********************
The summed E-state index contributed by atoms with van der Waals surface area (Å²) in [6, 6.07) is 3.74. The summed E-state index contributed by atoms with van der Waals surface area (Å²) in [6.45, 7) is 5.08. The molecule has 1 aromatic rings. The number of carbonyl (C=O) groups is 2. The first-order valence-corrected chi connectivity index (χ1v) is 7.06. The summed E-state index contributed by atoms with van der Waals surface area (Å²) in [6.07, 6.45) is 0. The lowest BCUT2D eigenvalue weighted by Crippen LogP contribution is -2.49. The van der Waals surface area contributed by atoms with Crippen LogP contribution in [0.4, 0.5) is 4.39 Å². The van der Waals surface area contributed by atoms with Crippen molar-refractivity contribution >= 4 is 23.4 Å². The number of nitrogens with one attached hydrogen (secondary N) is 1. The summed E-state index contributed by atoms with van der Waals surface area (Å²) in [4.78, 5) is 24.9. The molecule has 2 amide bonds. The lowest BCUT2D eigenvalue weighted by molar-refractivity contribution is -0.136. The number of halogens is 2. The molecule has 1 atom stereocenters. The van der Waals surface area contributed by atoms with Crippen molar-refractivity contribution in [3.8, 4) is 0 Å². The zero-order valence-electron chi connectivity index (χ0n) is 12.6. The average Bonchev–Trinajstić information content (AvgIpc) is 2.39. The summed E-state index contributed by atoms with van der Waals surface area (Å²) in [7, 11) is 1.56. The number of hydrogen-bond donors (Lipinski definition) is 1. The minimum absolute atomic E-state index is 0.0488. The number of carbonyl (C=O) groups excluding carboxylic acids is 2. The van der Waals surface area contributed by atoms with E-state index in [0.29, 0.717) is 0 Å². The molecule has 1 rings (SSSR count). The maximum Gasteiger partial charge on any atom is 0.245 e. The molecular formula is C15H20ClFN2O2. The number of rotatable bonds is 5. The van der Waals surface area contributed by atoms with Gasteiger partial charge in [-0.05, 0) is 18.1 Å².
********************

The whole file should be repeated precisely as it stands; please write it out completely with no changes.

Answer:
The summed E-state index contributed by atoms with van der Waals surface area (Å²) in [6, 6.07) is 3.74. The summed E-state index contributed by atoms with van der Waals surface area (Å²) in [6.45, 7) is 5.08. The molecule has 1 aromatic rings. The number of carbonyl (C=O) groups is 2. The first-order valence-corrected chi connectivity index (χ1v) is 7.06. The summed E-state index contributed by atoms with van der Waals surface area (Å²) in [6.07, 6.45) is 0. The lowest BCUT2D eigenvalue weighted by Crippen LogP contribution is -2.49. The van der Waals surface area contributed by atoms with Crippen LogP contribution in [0.4, 0.5) is 4.39 Å². The van der Waals surface area contributed by atoms with Crippen molar-refractivity contribution >= 4 is 23.4 Å². The number of nitrogens with one attached hydrogen (secondary N) is 1. The summed E-state index contributed by atoms with van der Waals surface area (Å²) in [4.78, 5) is 24.9. The molecule has 2 amide bonds. The lowest BCUT2D eigenvalue weighted by molar-refractivity contribution is -0.136. The number of halogens is 2. The molecule has 1 atom stereocenters. The van der Waals surface area contributed by atoms with Crippen molar-refractivity contribution in [3.8, 4) is 0 Å². The zero-order valence-electron chi connectivity index (χ0n) is 12.6. The average Bonchev–Trinajstić information content (AvgIpc) is 2.39. The summed E-state index contributed by atoms with van der Waals surface area (Å²) in [7, 11) is 1.56. The number of hydrogen-bond donors (Lipinski definition) is 1. The minimum absolute atomic E-state index is 0.0488. The number of carbonyl (C=O) groups excluding carboxylic acids is 2. The van der Waals surface area contributed by atoms with E-state index in [0.29, 0.717) is 0 Å². The molecule has 1 rings (SSSR count). The maximum Gasteiger partial charge on any atom is 0.245 e. The molecular formula is C15H20ClFN2O2. The number of rotatable bonds is 5. The van der Waals surface area contributed by atoms with Gasteiger partial charge in [-0.05, 0) is 18.1 Å².